COVER STORY: Getting the grain on the train

ERSKINE, Minn. -- Capacity is king at the Erskine (Minn.) Grain Terminal in northwestern Minnesota. Dumping capacity, drying capacity, storage capacity and rail car capacity all combine there in good measure to help get the farmers' grains from t...

ERSKINE, Minn. -- Capacity is king at the Erskine (Minn.) Grain Terminal in northwestern Minnesota. Dumping capacity, drying capacity, storage capacity and rail car capacity all combine there in good measure to help get the farmers' grains from the field to market in an expedited manner.

"The way this can serve the farmer the best is just the movement of the grain," says Doug Derosier, the elevator's general manager. "You can get it in and out quite a bit faster than the old country elevators."

Bigger trains

The Erskine Grain Terminal originally was built just four years ago when local elevator co-ops in Oklee, Winger and Newfolden chipped in with Lansing Grain Co. of Overland Park, Kan.

The reasoning behind building the terminal was to create a better conduit for the three co-ops' soybeans headed for shipping ports in the Pacific Northwest. That came in the form of 110-car shuttle trains, which Burlington Northern Santa Fe Railway runs directly to and from the Pacific Northwest.


"At each one of those co-ops, we were all 50-car loaders, and all of a sudden, the railroad didn't want you to load 50 cars," Derosier says. "They wanted you to load 110."

Since these shuttle trains are more efficient to use from BNSF's point of view, BNSF offered a price break to elevators that had, or could make room for, 110 cars.

"That was part of the whole process of getting the shuttle loader here. We knew we had to build the facility and build the track and purchase the land. We have 5,200 feet of track out here; a circle track," he says. "If it's not the first one in Minnesota, it's sure one of the first."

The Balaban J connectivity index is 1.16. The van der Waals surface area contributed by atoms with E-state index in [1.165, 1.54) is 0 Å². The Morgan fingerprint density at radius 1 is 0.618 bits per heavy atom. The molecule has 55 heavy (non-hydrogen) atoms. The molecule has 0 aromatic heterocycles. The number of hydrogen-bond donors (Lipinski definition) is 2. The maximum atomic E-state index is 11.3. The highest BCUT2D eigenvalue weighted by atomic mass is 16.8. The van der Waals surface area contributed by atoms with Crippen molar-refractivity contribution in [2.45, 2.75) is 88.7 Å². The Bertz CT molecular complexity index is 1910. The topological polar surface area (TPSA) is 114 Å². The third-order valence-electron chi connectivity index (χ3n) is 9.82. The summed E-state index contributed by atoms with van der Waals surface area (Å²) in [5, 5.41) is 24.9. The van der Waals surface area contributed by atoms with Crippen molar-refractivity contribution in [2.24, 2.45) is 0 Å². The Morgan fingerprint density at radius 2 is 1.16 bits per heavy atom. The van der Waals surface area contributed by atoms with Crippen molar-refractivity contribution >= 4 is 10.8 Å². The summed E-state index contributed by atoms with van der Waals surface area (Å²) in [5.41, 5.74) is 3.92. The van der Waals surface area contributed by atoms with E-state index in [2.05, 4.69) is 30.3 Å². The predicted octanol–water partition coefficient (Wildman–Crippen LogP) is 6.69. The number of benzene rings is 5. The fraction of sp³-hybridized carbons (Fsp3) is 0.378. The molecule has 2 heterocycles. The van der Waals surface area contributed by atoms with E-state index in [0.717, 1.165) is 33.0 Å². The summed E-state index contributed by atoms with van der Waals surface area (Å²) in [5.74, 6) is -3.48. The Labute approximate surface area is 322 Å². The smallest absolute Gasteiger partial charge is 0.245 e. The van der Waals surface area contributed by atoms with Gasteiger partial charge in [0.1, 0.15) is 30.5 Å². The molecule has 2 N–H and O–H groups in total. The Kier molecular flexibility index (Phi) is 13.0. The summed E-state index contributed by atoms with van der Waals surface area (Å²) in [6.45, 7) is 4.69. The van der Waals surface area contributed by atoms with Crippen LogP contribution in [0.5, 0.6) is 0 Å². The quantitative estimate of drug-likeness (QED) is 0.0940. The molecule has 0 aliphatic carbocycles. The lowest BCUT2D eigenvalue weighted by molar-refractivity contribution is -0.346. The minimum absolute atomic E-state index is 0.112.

The $1.5 million funding for the track was provided by the four investors. To make sure they could take full advantage of BNSF's pricing, they made sure the elevator could load all 110 cars quickly.

"Time is money. You've got just so many hours to load these things and if you do, there is an incentive. If you get it loaded in, say, 15 hours, there is an incentive from the railroad," Derosier says.

With the rail loop and a computerized loading system, the elevator is consistently able earn the incentive for quick loading.

"We did wheat in eight hours and soybeans -- I'd say about nine hours. That's roughly 420,000 bushels," he says. "That's cooking."

And that means nearly half of the terminal's storage capacity is available again for incoming grain.


The load-out

The trick is to coordinate the whole train-loading process. When an empty shuttle train pulls into Erskine's rail loop, it isn't just dropping off empty cars to be picked up later. The locomotive is left there with the train.

"We have a couple people here that are qualified to run the locomotive," Derosier says. "Then there's a van out of Grand Forks (N.D.) that comes and picks up the BNSF people and takes them out of here."

After that, it's up to the elevator's people to run the train on the loop while the cars are filled. To do so, they have gone all out in the name of efficiency.

"It's all the latest and the greatest stuff here," Derosier says. "Everything is point-and-click with mouse and monitor, with alarms for detecting hot bearings and for detecting rubbing or out-of-line belts."

When an empty car is pulled into position for loading, an electronic "car reader" in a 12-inch square box mounted near the track reads a small, electronic unit on the hopper car that holds the car number and load capacity. This information is fed to the terminal's main computer, which controls the movement of grain throughout its system.

"It tells the computer just how much to put in there, and when you get to that capacity, it will shut her down and then it will be asking for another car," Derosier says.

The loading of that car is stored and used for historical records, payment information and on the printouts of the shuttle's certified weights.


During this process, the grain inspector also is called on site.

"When we load the train, whether it be 1 o'clock in the morning, we have Grand Forks Grain Inspection come and they're sitting with us while we're

loading the train," he says. "They're taking samples and putting the seals on the cars as we load."